In an unprecedented and surprising move, Swedish auto major, Volvo cars has announced that they will accept "full liability" if their fully autonomous car is involved in an accident. The announcement was made by President and chief executive officer Håkan Samuelsson, making Volvo the first manufacturer to claim such a position. Hakan will elaborate on the announcement in Washington D.C this Thursday.
Ever since autonomous cars have come to the limelight, the question over the legal implications has started making the round. And while making the technology is difficult enough, manufacturers feel that the legal ramifications are worse. And figuring out who would be at the fault while a self-driving car is involved in an accident, has been a cause of worry for almost all the players involved.
Surprisingly, Volvo, who is at the forefront of safety in cars, is not a big name when it comes to autonomous cars. Volvo believes that the cars should be safe enough to be ready for self-driving capability. They have started working on the autonomous technology and fear that the technology will be delayed because of legal complexities.
America, where most of the autonomous car study is going on, is among the forerunners to allow autonomous cars to test in public space. Four U.S states, including Nevada, California, Florida and Michigan allow self-driving cars to ply on the public roads, but there are no clear guidelines, as to whom to implicate if something goes south.
"The U.S. risks losing its leading position due to the lack of federal guidelines for the testing and certification of autonomous vehicles," Samuelsson said. "Europe has suffered to some extend by having a patchwork of rules and regulations. It would be a shame if the U.S. took a similar path."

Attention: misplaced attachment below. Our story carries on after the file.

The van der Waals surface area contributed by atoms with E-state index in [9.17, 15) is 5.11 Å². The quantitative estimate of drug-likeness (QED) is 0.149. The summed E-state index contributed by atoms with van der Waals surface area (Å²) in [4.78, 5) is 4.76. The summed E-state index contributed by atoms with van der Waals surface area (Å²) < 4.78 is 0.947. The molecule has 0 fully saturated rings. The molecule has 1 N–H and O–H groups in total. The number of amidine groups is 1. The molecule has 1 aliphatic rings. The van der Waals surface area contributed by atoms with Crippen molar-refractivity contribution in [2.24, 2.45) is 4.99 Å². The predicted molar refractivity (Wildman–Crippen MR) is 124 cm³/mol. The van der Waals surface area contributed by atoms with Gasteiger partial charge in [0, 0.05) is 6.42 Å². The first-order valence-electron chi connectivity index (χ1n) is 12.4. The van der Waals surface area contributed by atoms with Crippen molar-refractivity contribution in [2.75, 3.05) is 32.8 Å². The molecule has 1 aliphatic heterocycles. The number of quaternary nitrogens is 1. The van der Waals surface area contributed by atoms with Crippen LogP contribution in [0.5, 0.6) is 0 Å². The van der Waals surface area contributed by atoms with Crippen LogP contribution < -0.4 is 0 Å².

While the study and tests on the autonomous driving is growing at a rapid pace, few have answered the question of legality, and the announcement by Volvo is a major step ahead in a right direction. Apart from auto manufacturers like Volvo, Audi and Mercedes, technology manufacturers like Delphi and I.T giants like Google are a major name in the self-driving car industry.
"Nevada had lane markings that were shorter dots, and other places, painted stripes almost washed out," said Michael Pozsar, Delphi's vice president of electronic controls. "Our vision systems have to be tuned to ensure we can differentiate that. What would be better would be better harmonization across the United States."
Apart from legal issues, insurance and cyber-security are another area which is a point of concern for the autonomous car manufacturers. Samuelsson will also address the cyber-security weaknesses in the cars tomorrow. Volvo has always regarded car hacking as a criminal offense. Samuelsson, also feels that the autonomous technology will be ready for public deployment soon, and legal framework is not yet ready.
We have extensively covered autonomous driving in the past and will continue doing so, as we feel it is the future of the automobiles, be it the Google car, or be the Delphi's cross country tour.